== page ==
You will get an appointment at the radiotherapy department to have some x-ray images taken on a CT scanner or on a machine called a ‘simulator’. This step in the process is sometimes called ‘simulation’. The staff at the CT scanner or simulator will position you in exactly the same position as you will receive your radiotherapy in. This may involve use of some ‘immobilization devices’ such as cushions and knee rests. These devices are designed to help you lie still and to make sure you lie in the same position for the images as you will for your treatment. Sometimes, if it is important that your arms are in a particular position, you will be asked to hold onto a bar, or you may be asked to put your arms in scoop shaped holders. If you are having treatment to your head or neck you may be fitted with a special plastic mask that will hold your head in the right position. Once you have been positioned correctly, the staff will ask you to lie still and then they will go out of the room while they take some x-ray images. Occasionally, they will give you an injection before they take the images. The injection helps them to see what they want in the images. Usually it only takes the staff a few minutes to take the images. The staff will come back into the room and will take some measurements of you in the treatment position. Sometimes they will make some pen marks on your skin and they will usually make some tiny tattoo marks on your skin. These tattoo marks will be no larger than a freckle. The staff will use the tattoos later on as reference marks to help set you up in the treatment position. They may switch the lights out and use lasers to help them put the tattoos in the right place.

Occasionally you will have special instructions for your CT or ‘simulation’ session. For instance, if you are having treatment to your prostate you may be asked to drink a certain amount of water prior to the session or you may be asked to do something or take something to ensure your bowels are in a particular state. These sorts of instructions can apply to other treatment sites too.

Step 3: Treatment Planning

The images taken in your CT or ‘simulation’ session will be sent to the treatment planning department. The staff there will look carefully at the images and plan how to deliver the radiation. This step can take a few weeks or can be a quick as a few hours depending on the type of treatment you are having.

Normally, one of the first steps in this process is when the radiation oncologist looks at the images and marks on the area he/she wants to treat. They may also mark other areas that they to avoid treating. When they have done this some other specially trained staff will use a computer to plan the radiation delivery. Each patient’s treatment is individually planned and optimised to ensure they are getting the best treatment for their individual shape, size, and disease. Once the treatment plan has been produced, there is a comprehensive checking process where a lot of other staff look at the treatment plan and check that it is suitable.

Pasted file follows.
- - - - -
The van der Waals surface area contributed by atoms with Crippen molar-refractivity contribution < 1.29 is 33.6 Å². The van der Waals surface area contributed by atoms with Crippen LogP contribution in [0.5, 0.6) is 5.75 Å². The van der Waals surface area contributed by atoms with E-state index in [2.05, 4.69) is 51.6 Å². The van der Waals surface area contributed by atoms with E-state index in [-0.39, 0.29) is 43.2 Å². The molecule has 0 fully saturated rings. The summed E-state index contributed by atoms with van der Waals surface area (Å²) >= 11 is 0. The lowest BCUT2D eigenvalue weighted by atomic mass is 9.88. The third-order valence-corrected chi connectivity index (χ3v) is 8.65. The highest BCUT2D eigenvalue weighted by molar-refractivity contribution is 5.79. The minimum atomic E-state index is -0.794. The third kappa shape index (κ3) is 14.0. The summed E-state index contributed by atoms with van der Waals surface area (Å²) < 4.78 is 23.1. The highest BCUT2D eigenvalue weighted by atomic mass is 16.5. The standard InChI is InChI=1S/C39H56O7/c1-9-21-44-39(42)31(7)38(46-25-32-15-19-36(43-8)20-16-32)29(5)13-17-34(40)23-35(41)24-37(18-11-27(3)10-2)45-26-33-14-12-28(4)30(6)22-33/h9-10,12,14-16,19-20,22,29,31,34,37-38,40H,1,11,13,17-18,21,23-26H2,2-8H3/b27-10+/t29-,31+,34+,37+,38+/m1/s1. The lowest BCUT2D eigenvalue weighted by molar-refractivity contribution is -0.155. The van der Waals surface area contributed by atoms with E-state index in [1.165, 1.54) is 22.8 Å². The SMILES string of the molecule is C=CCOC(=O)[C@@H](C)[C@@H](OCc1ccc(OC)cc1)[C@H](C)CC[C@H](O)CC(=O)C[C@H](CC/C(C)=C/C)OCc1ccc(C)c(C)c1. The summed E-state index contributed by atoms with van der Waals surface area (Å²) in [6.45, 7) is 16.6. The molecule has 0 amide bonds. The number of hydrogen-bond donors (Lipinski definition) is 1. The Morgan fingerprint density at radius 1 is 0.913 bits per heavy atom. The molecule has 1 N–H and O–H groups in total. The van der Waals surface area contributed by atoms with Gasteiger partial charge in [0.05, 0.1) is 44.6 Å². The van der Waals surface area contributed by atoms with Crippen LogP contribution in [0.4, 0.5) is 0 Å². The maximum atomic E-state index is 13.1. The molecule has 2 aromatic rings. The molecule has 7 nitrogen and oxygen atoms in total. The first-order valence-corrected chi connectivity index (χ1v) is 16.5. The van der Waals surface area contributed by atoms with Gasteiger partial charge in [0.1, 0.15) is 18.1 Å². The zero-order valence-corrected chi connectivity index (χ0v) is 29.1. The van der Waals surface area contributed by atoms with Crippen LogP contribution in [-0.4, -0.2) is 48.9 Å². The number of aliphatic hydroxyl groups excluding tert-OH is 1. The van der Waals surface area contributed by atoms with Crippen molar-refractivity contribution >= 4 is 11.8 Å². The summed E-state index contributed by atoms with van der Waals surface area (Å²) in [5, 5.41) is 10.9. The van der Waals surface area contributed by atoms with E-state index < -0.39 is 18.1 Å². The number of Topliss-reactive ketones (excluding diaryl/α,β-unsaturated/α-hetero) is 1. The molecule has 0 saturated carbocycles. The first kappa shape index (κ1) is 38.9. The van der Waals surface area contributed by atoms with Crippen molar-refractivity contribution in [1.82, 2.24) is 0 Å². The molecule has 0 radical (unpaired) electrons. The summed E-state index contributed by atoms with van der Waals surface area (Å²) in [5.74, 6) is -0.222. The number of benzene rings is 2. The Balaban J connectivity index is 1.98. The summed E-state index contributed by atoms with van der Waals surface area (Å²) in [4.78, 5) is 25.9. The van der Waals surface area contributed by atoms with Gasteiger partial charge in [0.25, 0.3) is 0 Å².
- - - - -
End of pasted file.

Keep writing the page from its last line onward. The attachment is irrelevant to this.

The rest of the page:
Step 4: Treatment

Once the treatment plan has been produced and thoroughly checked, the details of the plan are given to the staff who will deliver the treatment. The details of the treatment delivery are different depending on what type of treatment you are having. If you are having ‘external beam radiotherapy’ the treatment will normally be delivered in lots of small parts on different days. These separate parts of the treatment are called ‘fractions’. Depending on what treatment you are having, you could have a treatment with as many as 35 fractions. Normally one fraction will be given each day, so a 35 fraction treatment will last 7 weeks (treatment is often on week days only).

When you go for your treatment, you will be taken into the treatment room and asked to lie in the treatment position. This is usually the same position as you lay in for the imaging session. The radiographers who deliver the treatment may spend a bit of time making sure you are in the right position. Usually they will switch the lights off and check the position of your tattoo marks against some lasers. When they are happy with your position, they will leave the room. No body else will be allowed in the room with you when the treatment is being delivered, but the radiographers will be watching you on TV cameras from outside and there is often an intercom system. They will tell you how to alert them if there is any problem. You should lie still while the treatment is being delivered. Often they will take some x-ray images of you before the treatment is delivered. These images help them check that they have got you in the right position. Sometimes they will have to adjust your position after taking the images. When the radiation is being delivered, the equipment can be a little noisy and there may also be some warning sounds that go off. These alarms are normal and are to warn other people not to enter the room while the treatment is being delivered. The radiographers will tell you what you can expect to hear. Usually the treatment only lasts a few minutes (5-10), so you do not have to be on your own for long. The treatment machine may move around you during the treatment delivery.

Having radiotherapy can be very daunting, and the equipment can look very large to people who have never seen it before. The best thing to do is to try and remain as relaxed as possible and don’t be afraid to ask any questions you may have.